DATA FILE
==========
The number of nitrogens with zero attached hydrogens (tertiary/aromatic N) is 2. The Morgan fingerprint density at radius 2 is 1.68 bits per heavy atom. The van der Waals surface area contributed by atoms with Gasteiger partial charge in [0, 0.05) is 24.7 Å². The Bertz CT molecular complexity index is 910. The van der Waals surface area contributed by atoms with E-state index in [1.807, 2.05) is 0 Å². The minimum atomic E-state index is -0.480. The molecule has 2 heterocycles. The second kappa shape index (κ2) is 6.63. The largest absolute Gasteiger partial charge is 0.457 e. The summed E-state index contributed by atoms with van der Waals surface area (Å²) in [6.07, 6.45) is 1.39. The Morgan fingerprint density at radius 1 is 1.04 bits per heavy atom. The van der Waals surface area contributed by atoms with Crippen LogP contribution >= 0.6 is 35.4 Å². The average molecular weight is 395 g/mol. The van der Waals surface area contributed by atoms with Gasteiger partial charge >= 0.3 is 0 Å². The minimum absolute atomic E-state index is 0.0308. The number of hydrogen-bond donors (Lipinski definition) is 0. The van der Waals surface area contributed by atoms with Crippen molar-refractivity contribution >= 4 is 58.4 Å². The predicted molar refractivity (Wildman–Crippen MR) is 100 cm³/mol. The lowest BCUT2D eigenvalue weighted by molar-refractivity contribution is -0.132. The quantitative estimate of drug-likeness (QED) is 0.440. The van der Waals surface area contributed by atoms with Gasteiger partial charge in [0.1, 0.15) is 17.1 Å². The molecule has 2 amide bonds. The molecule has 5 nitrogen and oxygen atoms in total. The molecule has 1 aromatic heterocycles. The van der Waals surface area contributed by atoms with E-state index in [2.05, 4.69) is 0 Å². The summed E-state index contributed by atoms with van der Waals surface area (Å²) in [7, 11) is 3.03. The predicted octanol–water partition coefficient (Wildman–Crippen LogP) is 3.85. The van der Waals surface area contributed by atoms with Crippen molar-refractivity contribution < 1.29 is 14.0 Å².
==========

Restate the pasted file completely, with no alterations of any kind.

The number of nitrogens with zero attached hydrogens (tertiary/aromatic N) is 2. The Morgan fingerprint density at radius 2 is 1.68 bits per heavy atom. The van der Waals surface area contributed by atoms with Gasteiger partial charge in [0, 0.05) is 24.7 Å². The Bertz CT molecular complexity index is 910. The van der Waals surface area contributed by atoms with E-state index in [1.807, 2.05) is 0 Å². The minimum atomic E-state index is -0.480. The molecule has 2 heterocycles. The second kappa shape index (κ2) is 6.63. The largest absolute Gasteiger partial charge is 0.457 e. The summed E-state index contributed by atoms with van der Waals surface area (Å²) in [6.07, 6.45) is 1.39. The Morgan fingerprint density at radius 1 is 1.04 bits per heavy atom. The van der Waals surface area contributed by atoms with Crippen LogP contribution >= 0.6 is 35.4 Å². The average molecular weight is 395 g/mol. The van der Waals surface area contributed by atoms with Gasteiger partial charge >= 0.3 is 0 Å². The minimum absolute atomic E-state index is 0.0308. The number of hydrogen-bond donors (Lipinski definition) is 0. The van der Waals surface area contributed by atoms with Crippen molar-refractivity contribution >= 4 is 58.4 Å². The predicted molar refractivity (Wildman–Crippen MR) is 100 cm³/mol. The lowest BCUT2D eigenvalue weighted by molar-refractivity contribution is -0.132. The quantitative estimate of drug-likeness (QED) is 0.440. The van der Waals surface area contributed by atoms with Gasteiger partial charge in [0.1, 0.15) is 17.1 Å². The molecule has 2 amide bonds. The molecule has 5 nitrogen and oxygen atoms in total. The molecule has 1 aromatic heterocycles. The van der Waals surface area contributed by atoms with E-state index in [2.05, 4.69) is 0 Å². The summed E-state index contributed by atoms with van der Waals surface area (Å²) in [7, 11) is 3.03. The predicted octanol–water partition coefficient (Wildman–Crippen LogP) is 3.85. The van der Waals surface area contributed by atoms with Crippen molar-refractivity contribution < 1.29 is 14.0 Å².